- New International Dictionary of New Testament Theology and Exegesis (ed. M. Silva). A very good, detailed resource. Worth buying the set.
- Exegetical Dictionary of the New Testament (EDNT). Reliable, but not mind-blowing.
- Theological Lexicon of the New Testament (TLNT, C. Spicq). This set is not exhaustive, there are many NT Greek words you won’t find in here, but when he does have an entry, I find his thoughts very stimulating and worthwhile.
- Vocabulary of the Greek New Testament (VGNT, or Moulton and Milligan). This unique lexicon uses inscriptions and “non-literary papyri” (i.e., personal correspondence) to inform our understanding of Greek words. Here’s the basic idea: how were these words used in everyday life and conversation? VGNT tends to be anecdotal rather than exhaustive, but always worth consulting.
- IVP “Black” Dictionaries. E.g., the Dictionary of Jesus and the Gospels, Dictionary of Paul and His Letters, etc. These sources are invaluable. There are also several excellent thematic volumes such as the New Dictionary of Biblical Theology and the Dictionary of New Testament Backgrounds. My personal copies are well worn!
- New Interpreter’s Dictionary of the Bible. This is a great set—up to date, leading scholars, accessible and lucid information for pastors and for Bible study. Your church should own this.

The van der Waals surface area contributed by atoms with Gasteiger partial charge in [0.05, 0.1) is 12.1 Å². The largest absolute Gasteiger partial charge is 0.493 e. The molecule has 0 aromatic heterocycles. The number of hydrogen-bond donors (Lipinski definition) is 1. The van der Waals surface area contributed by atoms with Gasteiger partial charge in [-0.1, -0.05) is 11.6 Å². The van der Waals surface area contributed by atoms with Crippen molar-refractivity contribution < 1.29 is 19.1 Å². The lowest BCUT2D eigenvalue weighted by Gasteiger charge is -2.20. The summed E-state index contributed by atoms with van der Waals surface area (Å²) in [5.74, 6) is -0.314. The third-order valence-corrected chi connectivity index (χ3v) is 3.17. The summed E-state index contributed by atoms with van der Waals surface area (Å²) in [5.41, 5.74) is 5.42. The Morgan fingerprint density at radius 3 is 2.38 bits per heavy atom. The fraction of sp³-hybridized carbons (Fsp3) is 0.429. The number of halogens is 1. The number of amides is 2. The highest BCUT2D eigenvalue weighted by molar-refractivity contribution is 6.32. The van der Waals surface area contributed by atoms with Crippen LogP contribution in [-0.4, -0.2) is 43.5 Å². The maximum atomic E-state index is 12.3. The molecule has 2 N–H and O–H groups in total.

- Anchor-Yale Bible Dictionary. A hefty, academic set, and now a bit dated, but still a trusted standard in the guild.
- Dictionary of Theological Interpretation of the Bible (Baker). The entries are “hit-and-miss,” but always worth a peek. Whether you are looking up a theme, biblical book, etc., great stuff on reception, theological importance, and so forth.
- Dictionary of Scripture and Ethics (Baker). Another good thematic dictionary, I have a few entries in here.
- Eerdmans Dictionary of Early Judaism. Obviously, this is very niche, but an outstanding resource for understanding Jewish ideas, traditions, and practices.
Here I will only list series that dig into the details of the text and its ancient context. In a later post I will recommend commentaries that reflect theologically and move in the direction of application.
- Word Biblical Commentary (OT and NT). Very detailed, many volumes are getting outdated, but still solid section-level bibliographies and highly competent scholarship overall.
- New International Commentary on the New Testament (OT = New International Commentary on the Old Testament). Most volumes offer a blend of academic material and (light) theological exposition.
- New International Greek Testament Commentary (NT only). Heavily engaged with the Greek text.
- Anchor Bible Commentary (OT and NT). Generally offers a “critical” academic approach to the biblical text, but many volumes are classics.
- International Critical Commentary (OT and NT). A moderate “critical” commentary that engages closely with the Greek text.
- Zondervan Exegetical Commentary on the New Testament (NT only). An evangelical series that focuses on the Greek text.
This post was originally published on Nijay’s blog, Crux Sola.